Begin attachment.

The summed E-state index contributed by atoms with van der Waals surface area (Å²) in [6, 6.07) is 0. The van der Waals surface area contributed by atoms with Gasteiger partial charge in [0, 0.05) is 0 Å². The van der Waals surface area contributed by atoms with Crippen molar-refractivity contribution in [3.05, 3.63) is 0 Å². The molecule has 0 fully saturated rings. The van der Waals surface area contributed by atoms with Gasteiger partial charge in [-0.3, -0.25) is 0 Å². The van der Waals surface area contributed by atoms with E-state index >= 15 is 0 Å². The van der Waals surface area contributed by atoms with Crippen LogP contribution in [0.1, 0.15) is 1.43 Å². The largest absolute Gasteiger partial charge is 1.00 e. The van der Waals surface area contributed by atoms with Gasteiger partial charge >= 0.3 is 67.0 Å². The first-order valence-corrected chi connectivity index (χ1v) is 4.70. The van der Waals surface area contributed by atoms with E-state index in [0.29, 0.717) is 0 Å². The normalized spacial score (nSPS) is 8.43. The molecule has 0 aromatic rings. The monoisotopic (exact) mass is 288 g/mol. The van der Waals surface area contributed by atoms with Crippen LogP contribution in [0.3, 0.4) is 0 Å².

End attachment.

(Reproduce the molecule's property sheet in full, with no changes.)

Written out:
The summed E-state index contributed by atoms with van der Waals surface area (Å²) in [6, 6.07) is 0. The van der Waals surface area contributed by atoms with Gasteiger partial charge in [0, 0.05) is 0 Å². The van der Waals surface area contributed by atoms with Crippen molar-refractivity contribution in [3.05, 3.63) is 0 Å². The molecule has 0 fully saturated rings. The van der Waals surface area contributed by atoms with Gasteiger partial charge in [-0.3, -0.25) is 0 Å². The van der Waals surface area contributed by atoms with E-state index >= 15 is 0 Å². The van der Waals surface area contributed by atoms with Crippen LogP contribution in [0.1, 0.15) is 1.43 Å². The largest absolute Gasteiger partial charge is 1.00 e. The van der Waals surface area contributed by atoms with Gasteiger partial charge >= 0.3 is 67.0 Å². The first-order valence-corrected chi connectivity index (χ1v) is 4.70. The van der Waals surface area contributed by atoms with E-state index in [0.29, 0.717) is 0 Å². The normalized spacial score (nSPS) is 8.43. The molecule has 0 aromatic rings. The monoisotopic (exact) mass is 288 g/mol. The van der Waals surface area contributed by atoms with Crippen LogP contribution in [0.3, 0.4) is 0 Å².